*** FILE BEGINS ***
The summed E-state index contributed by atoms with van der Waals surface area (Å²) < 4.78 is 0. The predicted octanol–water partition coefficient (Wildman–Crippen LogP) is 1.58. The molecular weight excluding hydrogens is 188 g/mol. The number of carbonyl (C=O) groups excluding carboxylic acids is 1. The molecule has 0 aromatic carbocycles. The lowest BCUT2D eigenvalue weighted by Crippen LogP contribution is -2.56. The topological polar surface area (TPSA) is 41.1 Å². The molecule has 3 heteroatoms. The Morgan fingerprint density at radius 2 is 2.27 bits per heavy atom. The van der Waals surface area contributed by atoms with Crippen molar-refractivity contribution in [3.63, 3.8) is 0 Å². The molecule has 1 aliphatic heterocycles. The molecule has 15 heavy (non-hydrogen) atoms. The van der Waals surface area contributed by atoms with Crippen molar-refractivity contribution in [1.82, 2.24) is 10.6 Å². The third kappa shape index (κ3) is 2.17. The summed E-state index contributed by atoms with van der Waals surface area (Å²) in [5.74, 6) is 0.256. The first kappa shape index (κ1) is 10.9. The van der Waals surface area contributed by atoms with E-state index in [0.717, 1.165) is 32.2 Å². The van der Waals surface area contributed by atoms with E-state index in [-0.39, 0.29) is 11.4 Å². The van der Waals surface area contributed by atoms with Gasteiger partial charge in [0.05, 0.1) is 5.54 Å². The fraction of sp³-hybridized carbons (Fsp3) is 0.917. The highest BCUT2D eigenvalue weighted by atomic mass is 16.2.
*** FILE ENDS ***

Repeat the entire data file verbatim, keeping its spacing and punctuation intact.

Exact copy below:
The summed E-state index contributed by atoms with van der Waals surface area (Å²) < 4.78 is 0. The predicted octanol–water partition coefficient (Wildman–Crippen LogP) is 1.58. The molecular weight excluding hydrogens is 188 g/mol. The number of carbonyl (C=O) groups excluding carboxylic acids is 1. The molecule has 0 aromatic carbocycles. The lowest BCUT2D eigenvalue weighted by Crippen LogP contribution is -2.56. The topological polar surface area (TPSA) is 41.1 Å². The molecule has 3 heteroatoms. The Morgan fingerprint density at radius 2 is 2.27 bits per heavy atom. The van der Waals surface area contributed by atoms with Crippen molar-refractivity contribution in [3.63, 3.8) is 0 Å². The molecule has 1 aliphatic heterocycles. The molecule has 15 heavy (non-hydrogen) atoms. The van der Waals surface area contributed by atoms with Crippen molar-refractivity contribution in [1.82, 2.24) is 10.6 Å². The third kappa shape index (κ3) is 2.17. The summed E-state index contributed by atoms with van der Waals surface area (Å²) in [5.74, 6) is 0.256. The first kappa shape index (κ1) is 10.9. The van der Waals surface area contributed by atoms with E-state index in [0.717, 1.165) is 32.2 Å². The van der Waals surface area contributed by atoms with E-state index in [-0.39, 0.29) is 11.4 Å². The van der Waals surface area contributed by atoms with Gasteiger partial charge in [0.05, 0.1) is 5.54 Å². The fraction of sp³-hybridized carbons (Fsp3) is 0.917. The highest BCUT2D eigenvalue weighted by atomic mass is 16.2.